The calls were short, typically lasting no more than two to three minutes. About 40 percent of calls made reached their target participant; messages were left for another 45 percent of calls.
While most of the calls were constructed around simple questions requiring a 'yes' or a 'no' response, Dr. Vollmer said the calls had "a lot of branching logic" to them. They were, for instance, able to explore level of symptom control and barriers to compliance.
For someone late in refilling his or her prescription, Dr. Vollmer noted that the computer might ask, "Many people with asthma don't take their controller medicines when they feel well. Is that ever true for you?" Those answering yes would then hear a brief message about the difference between relievers and controllers and why the latter should be taken every day.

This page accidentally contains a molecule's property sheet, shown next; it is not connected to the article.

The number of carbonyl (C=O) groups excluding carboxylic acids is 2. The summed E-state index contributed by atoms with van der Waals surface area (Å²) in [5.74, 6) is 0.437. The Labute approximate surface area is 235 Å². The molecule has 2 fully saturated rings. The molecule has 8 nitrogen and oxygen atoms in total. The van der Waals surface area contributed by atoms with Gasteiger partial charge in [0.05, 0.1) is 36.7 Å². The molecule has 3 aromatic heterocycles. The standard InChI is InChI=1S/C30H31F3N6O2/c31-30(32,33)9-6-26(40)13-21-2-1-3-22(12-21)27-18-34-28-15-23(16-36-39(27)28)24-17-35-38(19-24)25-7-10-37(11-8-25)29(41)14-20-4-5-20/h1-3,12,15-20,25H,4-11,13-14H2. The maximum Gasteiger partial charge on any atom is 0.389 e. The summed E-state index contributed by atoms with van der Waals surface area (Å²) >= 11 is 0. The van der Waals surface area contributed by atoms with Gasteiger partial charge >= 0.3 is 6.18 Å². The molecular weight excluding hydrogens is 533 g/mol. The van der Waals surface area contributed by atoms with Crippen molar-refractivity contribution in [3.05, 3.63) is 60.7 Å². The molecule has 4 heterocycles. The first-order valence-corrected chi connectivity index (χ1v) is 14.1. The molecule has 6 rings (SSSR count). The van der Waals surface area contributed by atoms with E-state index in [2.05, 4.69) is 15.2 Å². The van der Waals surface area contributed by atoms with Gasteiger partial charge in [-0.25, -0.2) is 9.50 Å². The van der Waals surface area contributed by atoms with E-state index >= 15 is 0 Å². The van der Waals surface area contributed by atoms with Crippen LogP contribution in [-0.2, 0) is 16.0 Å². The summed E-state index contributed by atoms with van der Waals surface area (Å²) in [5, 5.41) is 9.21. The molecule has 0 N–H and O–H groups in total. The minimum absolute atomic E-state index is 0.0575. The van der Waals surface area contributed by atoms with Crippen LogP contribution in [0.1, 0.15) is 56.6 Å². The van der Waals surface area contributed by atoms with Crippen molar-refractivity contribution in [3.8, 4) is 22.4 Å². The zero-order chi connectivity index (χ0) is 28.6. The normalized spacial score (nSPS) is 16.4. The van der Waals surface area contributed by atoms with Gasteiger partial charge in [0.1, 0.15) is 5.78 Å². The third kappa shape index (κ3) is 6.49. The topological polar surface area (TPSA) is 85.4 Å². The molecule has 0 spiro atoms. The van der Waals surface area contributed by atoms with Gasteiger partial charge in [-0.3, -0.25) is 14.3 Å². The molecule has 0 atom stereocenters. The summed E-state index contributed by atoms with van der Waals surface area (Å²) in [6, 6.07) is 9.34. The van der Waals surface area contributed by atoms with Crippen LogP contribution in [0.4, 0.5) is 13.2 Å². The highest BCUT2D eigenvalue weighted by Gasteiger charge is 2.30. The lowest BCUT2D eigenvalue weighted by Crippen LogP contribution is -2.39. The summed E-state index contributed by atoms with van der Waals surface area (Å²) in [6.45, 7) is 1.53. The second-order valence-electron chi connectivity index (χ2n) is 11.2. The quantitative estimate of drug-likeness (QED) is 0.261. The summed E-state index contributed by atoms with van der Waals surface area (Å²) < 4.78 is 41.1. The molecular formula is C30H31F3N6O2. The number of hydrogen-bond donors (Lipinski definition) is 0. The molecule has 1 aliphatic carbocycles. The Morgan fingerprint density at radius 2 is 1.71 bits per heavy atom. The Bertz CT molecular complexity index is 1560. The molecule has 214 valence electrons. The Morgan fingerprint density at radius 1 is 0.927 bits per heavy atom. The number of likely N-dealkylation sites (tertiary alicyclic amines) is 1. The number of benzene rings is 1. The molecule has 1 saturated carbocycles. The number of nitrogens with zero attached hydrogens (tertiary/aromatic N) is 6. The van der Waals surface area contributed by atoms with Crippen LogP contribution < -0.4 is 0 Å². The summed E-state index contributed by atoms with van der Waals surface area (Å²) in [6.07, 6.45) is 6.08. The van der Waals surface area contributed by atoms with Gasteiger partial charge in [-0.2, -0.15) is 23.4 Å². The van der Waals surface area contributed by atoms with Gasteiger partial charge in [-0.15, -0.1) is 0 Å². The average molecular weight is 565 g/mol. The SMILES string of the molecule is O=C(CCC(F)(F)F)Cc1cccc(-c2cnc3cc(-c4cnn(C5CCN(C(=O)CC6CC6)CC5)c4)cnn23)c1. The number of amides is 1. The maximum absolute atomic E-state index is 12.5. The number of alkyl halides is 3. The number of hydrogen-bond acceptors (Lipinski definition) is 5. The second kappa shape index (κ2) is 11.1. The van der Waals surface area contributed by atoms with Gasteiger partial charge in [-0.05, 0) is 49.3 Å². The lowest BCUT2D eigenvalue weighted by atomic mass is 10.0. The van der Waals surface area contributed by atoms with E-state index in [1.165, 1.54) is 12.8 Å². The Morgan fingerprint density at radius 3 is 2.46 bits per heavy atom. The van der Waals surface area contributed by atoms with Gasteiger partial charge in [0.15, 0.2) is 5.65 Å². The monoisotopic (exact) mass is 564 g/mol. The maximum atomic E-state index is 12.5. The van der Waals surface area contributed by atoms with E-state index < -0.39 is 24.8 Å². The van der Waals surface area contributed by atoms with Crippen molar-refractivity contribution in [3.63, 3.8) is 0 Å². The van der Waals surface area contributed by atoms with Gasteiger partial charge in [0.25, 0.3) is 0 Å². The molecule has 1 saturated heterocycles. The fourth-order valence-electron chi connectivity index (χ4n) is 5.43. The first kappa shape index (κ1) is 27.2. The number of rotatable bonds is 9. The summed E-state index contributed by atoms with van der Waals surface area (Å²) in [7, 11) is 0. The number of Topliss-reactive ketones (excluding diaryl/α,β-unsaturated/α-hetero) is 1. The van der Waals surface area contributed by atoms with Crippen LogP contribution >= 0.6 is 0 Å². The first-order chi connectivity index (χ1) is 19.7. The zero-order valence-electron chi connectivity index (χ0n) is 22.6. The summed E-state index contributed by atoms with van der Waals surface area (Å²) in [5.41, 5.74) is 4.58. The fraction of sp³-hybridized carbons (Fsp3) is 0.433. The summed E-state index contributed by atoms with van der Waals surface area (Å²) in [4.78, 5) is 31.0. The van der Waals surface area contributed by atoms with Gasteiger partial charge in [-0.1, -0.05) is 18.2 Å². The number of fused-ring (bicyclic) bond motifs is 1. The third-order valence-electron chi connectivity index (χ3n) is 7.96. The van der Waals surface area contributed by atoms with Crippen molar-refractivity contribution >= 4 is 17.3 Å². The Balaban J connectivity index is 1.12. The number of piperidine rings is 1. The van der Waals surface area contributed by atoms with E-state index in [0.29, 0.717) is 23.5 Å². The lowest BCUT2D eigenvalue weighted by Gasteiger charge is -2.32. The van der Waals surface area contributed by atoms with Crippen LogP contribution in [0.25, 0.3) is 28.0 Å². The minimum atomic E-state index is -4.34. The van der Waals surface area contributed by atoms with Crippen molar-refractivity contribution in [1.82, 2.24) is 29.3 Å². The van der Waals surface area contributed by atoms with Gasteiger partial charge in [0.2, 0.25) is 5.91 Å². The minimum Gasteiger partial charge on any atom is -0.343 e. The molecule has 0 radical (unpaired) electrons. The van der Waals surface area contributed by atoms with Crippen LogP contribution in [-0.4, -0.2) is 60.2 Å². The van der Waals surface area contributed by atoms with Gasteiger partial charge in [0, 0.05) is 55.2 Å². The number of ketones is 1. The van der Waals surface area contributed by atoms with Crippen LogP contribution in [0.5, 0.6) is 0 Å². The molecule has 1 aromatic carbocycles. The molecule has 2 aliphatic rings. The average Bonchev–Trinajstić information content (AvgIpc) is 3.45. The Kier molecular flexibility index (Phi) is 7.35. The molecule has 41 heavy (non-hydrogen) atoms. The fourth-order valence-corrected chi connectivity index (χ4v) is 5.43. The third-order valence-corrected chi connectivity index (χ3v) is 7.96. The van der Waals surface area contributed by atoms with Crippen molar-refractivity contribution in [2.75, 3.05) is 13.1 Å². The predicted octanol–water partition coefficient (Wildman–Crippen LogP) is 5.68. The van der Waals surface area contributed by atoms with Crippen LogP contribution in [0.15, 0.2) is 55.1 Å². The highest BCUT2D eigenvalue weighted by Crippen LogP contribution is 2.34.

Alternatively, Dr. Vollmer noted, the computer might ask if the participant's asthma wakes him/her up at night or interferes with daily activities. For someone who said yes, the computer might respond, "With regular use of ICS, this doesn't need to be the case."
During the call, participants could choose to refill their prescription through Kaiser's automated service. They could also choose to speak to a real person.
Part of the success of the calls, Dr. Vollmer noted, was how "natural" the voice of the caller sounded. Although those called were told they were speaking with a computer, the voice was a human one that captured the intonation and rhythm of speakers from the geographic areas of the HMO members.
Dr. Vollmer and his colleagues hope to conduct a similar study on patients with cardiovascular disease, reminding
|Contact: Keely Savoie|
American Thoracic Society